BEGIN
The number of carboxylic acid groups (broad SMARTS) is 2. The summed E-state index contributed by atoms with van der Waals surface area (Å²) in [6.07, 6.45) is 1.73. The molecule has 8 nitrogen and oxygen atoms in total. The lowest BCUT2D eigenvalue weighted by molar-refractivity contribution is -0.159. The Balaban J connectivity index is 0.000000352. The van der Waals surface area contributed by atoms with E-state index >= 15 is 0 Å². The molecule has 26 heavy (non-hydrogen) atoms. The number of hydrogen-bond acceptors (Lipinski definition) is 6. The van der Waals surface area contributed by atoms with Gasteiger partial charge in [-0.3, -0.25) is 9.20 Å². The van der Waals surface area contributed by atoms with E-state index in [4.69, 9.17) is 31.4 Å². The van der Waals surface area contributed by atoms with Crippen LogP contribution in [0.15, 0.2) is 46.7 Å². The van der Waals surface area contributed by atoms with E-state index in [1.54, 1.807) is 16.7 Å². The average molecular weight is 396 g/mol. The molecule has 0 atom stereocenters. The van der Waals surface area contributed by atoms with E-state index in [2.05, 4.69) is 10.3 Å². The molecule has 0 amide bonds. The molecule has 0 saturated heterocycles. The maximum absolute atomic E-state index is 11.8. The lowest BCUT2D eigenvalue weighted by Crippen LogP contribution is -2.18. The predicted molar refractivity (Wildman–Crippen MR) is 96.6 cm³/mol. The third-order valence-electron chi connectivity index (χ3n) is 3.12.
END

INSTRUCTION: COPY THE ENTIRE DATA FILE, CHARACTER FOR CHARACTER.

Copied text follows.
The number of carboxylic acid groups (broad SMARTS) is 2. The summed E-state index contributed by atoms with van der Waals surface area (Å²) in [6.07, 6.45) is 1.73. The molecule has 8 nitrogen and oxygen atoms in total. The lowest BCUT2D eigenvalue weighted by molar-refractivity contribution is -0.159. The Balaban J connectivity index is 0.000000352. The van der Waals surface area contributed by atoms with E-state index >= 15 is 0 Å². The molecule has 26 heavy (non-hydrogen) atoms. The number of hydrogen-bond acceptors (Lipinski definition) is 6. The van der Waals surface area contributed by atoms with Gasteiger partial charge in [-0.3, -0.25) is 9.20 Å². The van der Waals surface area contributed by atoms with E-state index in [4.69, 9.17) is 31.4 Å². The van der Waals surface area contributed by atoms with Crippen LogP contribution in [0.15, 0.2) is 46.7 Å². The van der Waals surface area contributed by atoms with E-state index in [1.54, 1.807) is 16.7 Å². The average molecular weight is 396 g/mol. The molecule has 0 atom stereocenters. The van der Waals surface area contributed by atoms with E-state index in [2.05, 4.69) is 10.3 Å². The molecule has 0 amide bonds. The molecule has 0 saturated heterocycles. The maximum absolute atomic E-state index is 11.8. The lowest BCUT2D eigenvalue weighted by Crippen LogP contribution is -2.18. The predicted molar refractivity (Wildman–Crippen MR) is 96.6 cm³/mol. The third-order valence-electron chi connectivity index (χ3n) is 3.12.